. . . hilarious, dark, twisted and compelling.
. . . a lushly voiced picaresque story . . . It's a kind of True Grit told by Tom Waits.
Bursting with vitality and driven along by a terrific pulpy energy, The Sisters Brothers is the kind of book you may well end up wholeheartedly recommending to friends.
The Sisters Brothers is a bold, original and powerfully compelling work, grounded in well-drawn characters and a firm hold on narrative. When they say “They don’t write em like that anymore,” they’re wrong.
... sheer brilliance ...
. . . a witty noir version of Don Quixote . . . hugely entertaining.
America seems anything but beautiful in Patrick DeWitt’s quirky and ultimately touching new novel The Sisters Brothers.
Patrick deWitt has written an Old West tale that conjures up the colourful images of a spaghetti western filled with stark realism, eccentric characters and black humour . . . If you’re looking for an unforgettable western, grab this one.
. . . imaginative and ebullient . . . revels in the hilarious life and times of two gunslingers, Eli and Charlie Sisters.
The Sisters Brothers has a cadence and flow to its prose and the reader can almost hear Eli's laconic narration as the pages turn . . . here is a hardcover that practically holds a Colt to your head and growls: read me.
. . . comic . . . engaging . . . the brothers' poetic banter and the book’s bracing bursts of violence keep this campfire yarn pulled taut.
. . . a darkly comic, compelling and surprising story . . . I doubt I'll find a more entertaining and thoughtful novel this year.
. . . wryly comic, heartbreakingly sentimental, and immensely likable . . .
. . . fresh, hilariously anti-heroic, often genuinely chilling, and relentlessly compelling. Yes, this is a mighty fine read, and deWitt a mighty fine writer.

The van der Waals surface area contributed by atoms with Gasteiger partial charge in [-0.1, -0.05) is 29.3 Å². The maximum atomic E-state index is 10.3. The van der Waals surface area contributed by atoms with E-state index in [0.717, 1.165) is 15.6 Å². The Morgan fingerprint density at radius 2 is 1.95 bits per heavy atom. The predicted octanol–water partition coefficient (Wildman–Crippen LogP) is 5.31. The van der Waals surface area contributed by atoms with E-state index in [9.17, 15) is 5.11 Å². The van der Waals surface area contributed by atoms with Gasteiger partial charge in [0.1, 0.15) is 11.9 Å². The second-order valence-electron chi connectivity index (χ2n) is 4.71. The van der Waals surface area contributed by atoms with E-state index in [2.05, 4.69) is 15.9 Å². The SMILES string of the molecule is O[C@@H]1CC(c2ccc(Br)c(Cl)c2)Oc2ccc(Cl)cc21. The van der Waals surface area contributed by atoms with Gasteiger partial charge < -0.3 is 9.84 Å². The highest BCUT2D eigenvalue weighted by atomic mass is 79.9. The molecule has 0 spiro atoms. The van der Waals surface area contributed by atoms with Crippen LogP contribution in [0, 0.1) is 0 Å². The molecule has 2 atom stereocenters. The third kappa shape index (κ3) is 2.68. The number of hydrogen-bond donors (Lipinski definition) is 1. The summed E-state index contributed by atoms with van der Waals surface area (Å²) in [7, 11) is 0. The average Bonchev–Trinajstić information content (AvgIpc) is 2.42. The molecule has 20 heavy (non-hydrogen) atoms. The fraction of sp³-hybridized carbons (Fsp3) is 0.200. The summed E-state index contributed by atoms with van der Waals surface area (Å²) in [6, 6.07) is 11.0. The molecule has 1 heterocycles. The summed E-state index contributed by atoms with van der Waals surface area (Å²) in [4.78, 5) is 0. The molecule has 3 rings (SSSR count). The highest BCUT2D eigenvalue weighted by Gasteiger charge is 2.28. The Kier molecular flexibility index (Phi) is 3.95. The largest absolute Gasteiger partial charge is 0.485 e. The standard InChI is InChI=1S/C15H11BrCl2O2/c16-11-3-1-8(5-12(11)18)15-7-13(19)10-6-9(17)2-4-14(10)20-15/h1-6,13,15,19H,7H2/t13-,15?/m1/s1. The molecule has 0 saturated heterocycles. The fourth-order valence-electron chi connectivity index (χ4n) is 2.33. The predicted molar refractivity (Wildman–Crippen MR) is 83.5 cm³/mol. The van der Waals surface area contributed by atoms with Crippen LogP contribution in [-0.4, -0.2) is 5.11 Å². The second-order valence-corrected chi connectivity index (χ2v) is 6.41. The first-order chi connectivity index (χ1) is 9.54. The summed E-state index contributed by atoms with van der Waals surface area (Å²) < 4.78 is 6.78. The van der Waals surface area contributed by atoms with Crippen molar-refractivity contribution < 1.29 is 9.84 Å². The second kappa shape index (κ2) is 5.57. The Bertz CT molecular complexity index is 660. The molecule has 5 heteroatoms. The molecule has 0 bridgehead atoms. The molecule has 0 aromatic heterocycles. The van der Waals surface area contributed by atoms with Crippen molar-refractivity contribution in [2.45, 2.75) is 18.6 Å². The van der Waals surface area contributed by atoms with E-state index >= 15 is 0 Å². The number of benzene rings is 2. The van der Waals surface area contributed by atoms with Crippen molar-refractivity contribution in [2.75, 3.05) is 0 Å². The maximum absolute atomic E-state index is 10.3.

[Patrick deWitt] frequently crosses into comic territory to produce a story that's weirdly funny, startlingly violent and steeped in sadness.
. . . spirited and often humorous . . . Patrick deWitt's picaresque narrative works with a wink and a nod of reverence, squaring with recent revivals of the Western in popular culture, namely HBO's Deadwood.
. . . smooth and seamless, shot through with dark humor . . . as easy to slip into as the old HBO series 'Deadwood.'
[Patrick deWitt] has taken the typical saga and, with laser-sharp prose, masterful storytelling, and an eccentrically perfect combination of humor, violence, lust, and pathos, has turned it completely upside-down. Never has the Old West seemed so simultaneously and page-turningly beautiful, tragic, and comedic, or a cowboy so delightfully neurotic.
. . . a book that’s both a heck of a lot of fun to read and surprisingly compelling when it ends -- one that both your hipster brother and your straight-arrow dad will get a kick out of.
Violent, funny and strangely touching, [The Sisters Brothers is] destined for a spot on many best-of-2011 lists.
. . . gritty . . . deadpan . . . very comedic . . . opens new doors in the imagination.
So subtle is deWitt's prose, so slyly note-perfect his rendition of Eli's voice in all its earnestly charming 19th-century syntax, and so compulsively readable his bleakly funny western noir story, that readers will stick by Eli even as he grinds his heel into the shattered skull of an already dead prospector.